Padre Nuestro (Our Father)

God is teaching me about prayer this fall. Here, prayer is not just something on my to-do list to make myself a better Christian. Prayer is the knowledge that I am utterly powerless and my only hope is crying out to an almighty God. It is a desperate surrender in which I am clinging to God. And I think the same can be said for the migrants who pray here. Before every meal we say the Lord’s Prayer so I thought in this entry I would expand on that prayer through the thoughts of my migrant friends as they pray each line. The expansions come from thoughts that the migrants have shared with me as we discuss prayer.

Padre nuestro que estás en el cielo, santificado sea tu Nombre;

God, you are our Father no matter where we come from or where we are going. You are holy and powerful and I know that I am not. And God, you are always primary – you are my first focus and my only hope even as I am concerned by more worldly issues of food and money.

Venga a nosotros tu reino; hágase tu voluntad en la tierra como en el cielo.

God, you are a God of justice. So please, bring your kingdom to us. Remove poverty and inequity and despair. But God, your will be done. I am going to try to cross again tomorrow and I don’t know what will happen. I have already been caught so many times that I know I will be put in jail for months if they catch me this time. God, my wife is dying of cancer and I just want to be with her in her last months. I want to be with her for Christmas – not in jail. But your will be done. And I will accept what you will.

Danos hoy nuestro pan de cada día.

God I didn’t eat yesterday. Or the day before. Or drink any water. But God, thank you that you have given me tortillas today. That is all that I can ask for. I pray too that you give my family their daily bread because at this particular moment I have no way to support them.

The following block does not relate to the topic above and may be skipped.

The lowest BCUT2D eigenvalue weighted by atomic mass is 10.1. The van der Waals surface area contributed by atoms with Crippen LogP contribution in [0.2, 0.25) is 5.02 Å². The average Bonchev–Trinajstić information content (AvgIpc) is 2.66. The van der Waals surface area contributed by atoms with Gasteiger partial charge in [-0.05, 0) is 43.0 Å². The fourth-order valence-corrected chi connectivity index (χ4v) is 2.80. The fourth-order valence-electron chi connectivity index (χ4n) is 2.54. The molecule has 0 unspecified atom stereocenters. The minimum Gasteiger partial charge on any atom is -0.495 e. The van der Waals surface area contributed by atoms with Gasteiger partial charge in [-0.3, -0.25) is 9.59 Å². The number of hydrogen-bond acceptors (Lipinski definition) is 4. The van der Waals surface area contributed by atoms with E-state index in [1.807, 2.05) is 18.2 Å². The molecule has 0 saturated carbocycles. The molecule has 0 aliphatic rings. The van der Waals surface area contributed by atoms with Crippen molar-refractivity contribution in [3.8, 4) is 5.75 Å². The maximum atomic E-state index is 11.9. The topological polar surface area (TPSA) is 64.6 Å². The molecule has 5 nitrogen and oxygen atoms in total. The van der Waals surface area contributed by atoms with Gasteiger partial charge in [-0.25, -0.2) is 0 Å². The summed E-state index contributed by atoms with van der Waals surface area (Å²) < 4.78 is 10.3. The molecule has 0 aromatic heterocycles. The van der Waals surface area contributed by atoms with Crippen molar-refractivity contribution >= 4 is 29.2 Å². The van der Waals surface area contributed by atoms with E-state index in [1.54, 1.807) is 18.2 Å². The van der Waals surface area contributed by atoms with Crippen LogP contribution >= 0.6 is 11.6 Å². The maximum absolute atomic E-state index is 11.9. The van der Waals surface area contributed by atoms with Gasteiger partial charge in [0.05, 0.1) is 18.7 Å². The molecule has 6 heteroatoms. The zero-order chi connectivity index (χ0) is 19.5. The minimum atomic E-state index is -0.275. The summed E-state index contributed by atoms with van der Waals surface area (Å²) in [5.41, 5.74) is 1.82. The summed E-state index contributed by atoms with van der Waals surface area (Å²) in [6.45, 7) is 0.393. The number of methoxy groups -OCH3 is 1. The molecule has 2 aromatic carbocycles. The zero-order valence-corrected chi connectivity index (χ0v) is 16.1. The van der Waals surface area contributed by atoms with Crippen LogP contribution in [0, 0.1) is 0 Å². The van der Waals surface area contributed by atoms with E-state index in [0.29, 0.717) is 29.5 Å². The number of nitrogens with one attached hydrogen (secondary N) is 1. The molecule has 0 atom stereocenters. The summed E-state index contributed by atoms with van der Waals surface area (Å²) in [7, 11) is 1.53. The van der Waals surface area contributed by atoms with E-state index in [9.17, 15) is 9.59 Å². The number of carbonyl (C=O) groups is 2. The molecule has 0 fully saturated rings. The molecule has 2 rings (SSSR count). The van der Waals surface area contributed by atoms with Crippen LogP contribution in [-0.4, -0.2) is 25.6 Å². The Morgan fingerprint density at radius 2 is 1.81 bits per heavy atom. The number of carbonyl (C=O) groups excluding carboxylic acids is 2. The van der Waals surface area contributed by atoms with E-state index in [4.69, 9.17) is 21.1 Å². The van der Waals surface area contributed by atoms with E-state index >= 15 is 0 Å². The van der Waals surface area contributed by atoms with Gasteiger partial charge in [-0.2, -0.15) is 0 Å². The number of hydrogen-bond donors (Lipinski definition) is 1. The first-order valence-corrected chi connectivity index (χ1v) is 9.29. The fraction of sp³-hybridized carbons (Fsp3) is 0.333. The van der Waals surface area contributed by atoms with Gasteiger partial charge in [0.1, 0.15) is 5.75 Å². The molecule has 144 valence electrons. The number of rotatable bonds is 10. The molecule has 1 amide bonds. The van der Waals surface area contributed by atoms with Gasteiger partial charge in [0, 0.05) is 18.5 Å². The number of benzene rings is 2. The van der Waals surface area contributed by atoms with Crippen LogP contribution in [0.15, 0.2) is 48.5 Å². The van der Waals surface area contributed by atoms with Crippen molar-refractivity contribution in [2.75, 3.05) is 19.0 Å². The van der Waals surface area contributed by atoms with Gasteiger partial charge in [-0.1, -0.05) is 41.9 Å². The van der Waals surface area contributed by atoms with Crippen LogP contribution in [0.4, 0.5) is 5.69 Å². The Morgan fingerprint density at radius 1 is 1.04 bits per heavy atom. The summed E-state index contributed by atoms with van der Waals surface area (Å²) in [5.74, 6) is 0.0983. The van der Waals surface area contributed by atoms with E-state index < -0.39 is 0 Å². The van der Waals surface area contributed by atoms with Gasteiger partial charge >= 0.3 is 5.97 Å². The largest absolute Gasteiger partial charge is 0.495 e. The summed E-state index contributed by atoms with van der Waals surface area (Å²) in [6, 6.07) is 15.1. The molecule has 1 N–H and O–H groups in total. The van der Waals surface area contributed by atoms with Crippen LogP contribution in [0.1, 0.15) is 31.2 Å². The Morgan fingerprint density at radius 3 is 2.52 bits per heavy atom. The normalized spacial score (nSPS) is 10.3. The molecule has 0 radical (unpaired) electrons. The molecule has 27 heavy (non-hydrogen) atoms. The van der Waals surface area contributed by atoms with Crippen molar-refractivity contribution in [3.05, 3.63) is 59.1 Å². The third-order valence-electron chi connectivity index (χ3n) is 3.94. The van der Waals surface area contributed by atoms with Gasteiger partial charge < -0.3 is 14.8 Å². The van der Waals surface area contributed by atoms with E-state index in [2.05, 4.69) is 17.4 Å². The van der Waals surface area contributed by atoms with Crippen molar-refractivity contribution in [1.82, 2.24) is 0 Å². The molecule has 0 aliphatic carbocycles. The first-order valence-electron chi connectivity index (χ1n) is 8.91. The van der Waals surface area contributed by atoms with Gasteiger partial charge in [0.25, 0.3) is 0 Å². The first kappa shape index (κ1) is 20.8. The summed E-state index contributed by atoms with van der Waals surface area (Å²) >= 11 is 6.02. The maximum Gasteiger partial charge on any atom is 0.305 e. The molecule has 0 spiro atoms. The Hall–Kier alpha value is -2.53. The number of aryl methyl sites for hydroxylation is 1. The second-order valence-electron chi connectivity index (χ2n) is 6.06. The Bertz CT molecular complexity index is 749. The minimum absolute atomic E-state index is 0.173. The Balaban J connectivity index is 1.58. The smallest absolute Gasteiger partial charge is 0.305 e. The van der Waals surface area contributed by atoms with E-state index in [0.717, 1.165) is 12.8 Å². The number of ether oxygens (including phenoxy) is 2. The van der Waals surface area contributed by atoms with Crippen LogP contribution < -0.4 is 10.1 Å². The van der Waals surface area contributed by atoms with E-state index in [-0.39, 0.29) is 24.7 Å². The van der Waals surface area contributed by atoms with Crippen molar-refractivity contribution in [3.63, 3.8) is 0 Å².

Perdona nuestras ofensas como también nosotros perdonamos a los que nos ofenden.

God, we are all sinners. And we have all in some way broken the law – even though it was out of desperation. So please forgive us. And God, most of us were caught and deported because of a missing headlight in our car or we were biking at night without lights. But God, I was deported for drug possession. And I feel like an absolute idiot because I had my papers. I was a legal permanent resident. And here I am, in the midst of a bunch of people who never had papers. I messed up big time God. But that is behind me. I repent. I repented years ago when I stopped using drugs, but by then it was too late to get my papers back. Please God forgive me. And please help me to not harbor any bitterness against the US government, Border Patrol, or ICE. Please help me to forgive.

No nos dejes caer en la tentación y líbranos del mal.

God, there are so many temptations here in my desperation. It seems that the drug trade is the only way to make money in Northern Mexico now that I have been deported. And drugs offer an escape. But don’t let me fall into that temptation. And protect me from evil. From robbers stealing my money or coyotes kidnapping me. Or the darkness of despair and depression in my own heart.

Amen

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This entry was posted in A Journey of Faith, From the Border. Bookmark the permalink.

4 Responses to Padre Nuestro (Our Father)

  1. Carla says:

    I heard the train in the distance during the night and prayed for your friend to get to Iowa. And wondered where he was in the night.

  2. Jordan says:

    This was wonderful, Joanna. We miss you! I want to tell you about an event I went to tonight. Soon, I hope.

  3. Allison says:

    Wow, Joanna. So powerful. Thanks for sharing.

  4. Matt says:

    Joanna, this is beautiful. Thank for allowing me to feel as if I am present in your journey. I will be keeping you and all those you encounter in my prayers. – Matt

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